Political master reveals secrets of ‘polioptics’

Speaking to a packed house Tuesday night in the Marvin Center Amphitheatre, a former director of production for the White House recalled photos and images that had the power to ruin politicians and shake the nation.

Joshua King served in the White House from 1993 to 1997, and told the audience Tuesday he sought to blend characters, props and emotions to create appealing images and manipulate how the American people viewed the president.

“Even news stories can be all about the visual we created,” he said, recalling the power of one good photo.

As the director of production, King managed events domestically and abroad and helped modernize the White House projections of the president’s message.

Before going to the White House, he worked in presidential campaigns and has since carved a niche for himself, commenting on media coverage of presidential candidates and the White House for The Washington Post and other magazines and newspapers.

King began his presentation – titled “Polioptics” – by explaining what the word means and how it can affect political careers and history.

“Marry politics with optics, and what do you get? Polioptics,” he said. “This is a talk on images. I’m here to tell you a story on bits of history – [with] mostly images, not words.”

Through a series of slides and video clips, King encouraged his audience to consider bias through images, not words. Politics, he explained, is linked to brand marketing and everything seen on a screen is planned – there is no spontaneity, he said – turning every screen into a canvas for politicians to spread their message.

“Words can kill in polioptics,” King said, using George W. Bush’s televised speech on Iraq in front of a “mission accomplished” banner as an example. “As brilliant as a speech may be, sight may dwarf the text.”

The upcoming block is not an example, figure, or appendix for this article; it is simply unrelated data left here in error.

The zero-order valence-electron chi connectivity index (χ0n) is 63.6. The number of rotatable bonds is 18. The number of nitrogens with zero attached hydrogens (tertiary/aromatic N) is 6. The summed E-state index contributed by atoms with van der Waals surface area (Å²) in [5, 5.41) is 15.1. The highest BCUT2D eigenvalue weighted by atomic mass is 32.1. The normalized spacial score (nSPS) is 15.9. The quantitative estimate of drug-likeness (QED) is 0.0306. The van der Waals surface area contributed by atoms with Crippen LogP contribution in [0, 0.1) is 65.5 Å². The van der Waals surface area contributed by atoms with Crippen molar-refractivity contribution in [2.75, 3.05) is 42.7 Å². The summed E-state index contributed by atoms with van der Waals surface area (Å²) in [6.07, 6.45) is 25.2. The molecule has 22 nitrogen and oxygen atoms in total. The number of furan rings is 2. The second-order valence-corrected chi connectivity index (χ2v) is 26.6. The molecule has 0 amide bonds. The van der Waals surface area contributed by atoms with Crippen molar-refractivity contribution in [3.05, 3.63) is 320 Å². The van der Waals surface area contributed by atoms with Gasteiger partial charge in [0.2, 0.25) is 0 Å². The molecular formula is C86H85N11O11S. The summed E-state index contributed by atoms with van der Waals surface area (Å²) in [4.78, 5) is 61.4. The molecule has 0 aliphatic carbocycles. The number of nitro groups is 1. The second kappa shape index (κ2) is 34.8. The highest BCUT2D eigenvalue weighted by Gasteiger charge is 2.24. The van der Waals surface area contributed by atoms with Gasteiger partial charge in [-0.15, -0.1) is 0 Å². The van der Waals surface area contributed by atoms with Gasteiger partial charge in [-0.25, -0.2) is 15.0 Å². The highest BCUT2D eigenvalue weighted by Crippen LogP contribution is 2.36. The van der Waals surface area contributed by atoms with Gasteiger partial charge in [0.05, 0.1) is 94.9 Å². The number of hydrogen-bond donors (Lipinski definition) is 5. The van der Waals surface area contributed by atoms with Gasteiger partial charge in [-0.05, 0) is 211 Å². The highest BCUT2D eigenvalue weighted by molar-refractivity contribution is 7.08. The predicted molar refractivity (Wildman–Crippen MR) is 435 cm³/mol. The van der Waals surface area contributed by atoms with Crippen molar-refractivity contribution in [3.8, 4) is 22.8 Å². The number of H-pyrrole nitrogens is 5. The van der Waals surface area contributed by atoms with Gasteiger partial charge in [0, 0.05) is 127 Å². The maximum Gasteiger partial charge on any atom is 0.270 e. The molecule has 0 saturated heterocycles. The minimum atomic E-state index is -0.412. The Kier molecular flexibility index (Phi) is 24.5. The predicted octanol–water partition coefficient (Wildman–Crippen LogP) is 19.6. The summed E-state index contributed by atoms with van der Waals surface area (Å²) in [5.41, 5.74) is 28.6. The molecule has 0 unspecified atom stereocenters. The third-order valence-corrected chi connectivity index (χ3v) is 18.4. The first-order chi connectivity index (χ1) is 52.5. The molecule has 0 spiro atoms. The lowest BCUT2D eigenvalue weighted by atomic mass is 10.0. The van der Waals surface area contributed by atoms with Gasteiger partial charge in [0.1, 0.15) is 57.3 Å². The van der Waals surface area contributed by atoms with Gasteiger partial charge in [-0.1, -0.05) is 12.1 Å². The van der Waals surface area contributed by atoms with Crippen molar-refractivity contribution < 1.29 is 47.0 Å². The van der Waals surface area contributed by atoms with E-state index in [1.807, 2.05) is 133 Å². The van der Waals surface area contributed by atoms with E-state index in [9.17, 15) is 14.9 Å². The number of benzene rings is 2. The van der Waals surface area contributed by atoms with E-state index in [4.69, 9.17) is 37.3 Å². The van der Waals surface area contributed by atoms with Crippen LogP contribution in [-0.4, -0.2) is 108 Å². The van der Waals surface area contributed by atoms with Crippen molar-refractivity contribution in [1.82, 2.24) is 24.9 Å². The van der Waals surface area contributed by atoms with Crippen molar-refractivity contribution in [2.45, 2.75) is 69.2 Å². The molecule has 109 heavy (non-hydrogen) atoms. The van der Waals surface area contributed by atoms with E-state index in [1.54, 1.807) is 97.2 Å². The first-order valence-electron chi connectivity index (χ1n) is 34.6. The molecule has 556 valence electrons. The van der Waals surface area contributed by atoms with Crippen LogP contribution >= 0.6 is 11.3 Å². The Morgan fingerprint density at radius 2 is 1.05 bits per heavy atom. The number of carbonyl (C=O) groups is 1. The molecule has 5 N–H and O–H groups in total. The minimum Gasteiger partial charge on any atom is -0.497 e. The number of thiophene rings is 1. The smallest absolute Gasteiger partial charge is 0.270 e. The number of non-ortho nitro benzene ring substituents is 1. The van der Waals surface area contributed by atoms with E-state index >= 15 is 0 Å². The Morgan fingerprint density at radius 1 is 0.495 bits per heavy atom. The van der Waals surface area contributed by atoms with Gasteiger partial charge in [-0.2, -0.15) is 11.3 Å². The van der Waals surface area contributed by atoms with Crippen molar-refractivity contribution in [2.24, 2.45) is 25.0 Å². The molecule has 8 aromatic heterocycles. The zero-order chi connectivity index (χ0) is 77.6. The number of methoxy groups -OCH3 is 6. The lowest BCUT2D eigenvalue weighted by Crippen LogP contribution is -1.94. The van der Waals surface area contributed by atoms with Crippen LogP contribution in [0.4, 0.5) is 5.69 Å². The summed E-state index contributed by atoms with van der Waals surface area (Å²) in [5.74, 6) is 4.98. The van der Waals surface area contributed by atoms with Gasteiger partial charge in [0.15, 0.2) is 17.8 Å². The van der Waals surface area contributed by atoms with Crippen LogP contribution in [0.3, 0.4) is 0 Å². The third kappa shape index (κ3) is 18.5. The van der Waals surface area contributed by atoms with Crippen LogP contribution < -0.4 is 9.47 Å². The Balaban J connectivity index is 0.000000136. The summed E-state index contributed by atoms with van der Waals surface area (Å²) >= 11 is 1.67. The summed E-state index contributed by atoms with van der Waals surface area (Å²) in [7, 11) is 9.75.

Another infamous gaffe was during the 1988 presidential campaign when Michael Dukakis posed in a military tank, trying to show his toughness on defense issues.

“How is a crowd raised? What is the backdrop? This shit just doesn’t happen. And when it backfires, it can be historically embarrassing,” King said, showing the tank picture, which turned into a fiasco for the Dukakis campaign.

Years on the political scene have turned King into a self-proclaimed “dinosaur,” with, as he put it, “loads of experience,” though he was “born when only two newspapers even mattered.”

King’s tenure at the White House began when Bill Clinton was meeting Pope John Paul II, and King’s predecessor, seeking an aesthetically sound snapshot of the two leaders, pulled a Vatican secretary out of the camera’s way. That move led to the end of the man’s job, and the beginning of King’s.

King also spoke about visuals altering the course of history, using the 2008 election as an example. Throughout the campaign season, he said, the Internet “became a movie theater for Mitt Romney and [Barack] Obama,” and digital videos followed the campaign trail, forever changing election politics.

In 2008, Obama and Hillary Clinton revolutionized presidential candidacy announcements by streaming videos from the comfort of their own living rooms.

“Digital videos made all the difference in the 2008 election,” King said.

Perhaps John McCain’s biggest visual campaigning error, King said, was making a speech in front of a green screen. This made him look physically green, a major drawback for an elderly candidate with a need to project an image of healthiness.

Images can bring about the downfall of campaigns and politicians, but even when they aid in embarrassing gaffes, they are vital to our society, King said.

“Without images, we are blind to atrocities. With them, we are aware,” King added. “May the most powerful image win – like it or not, polioptics is here to stay.”

The Hatchet has disabled comments on our website. Learn more.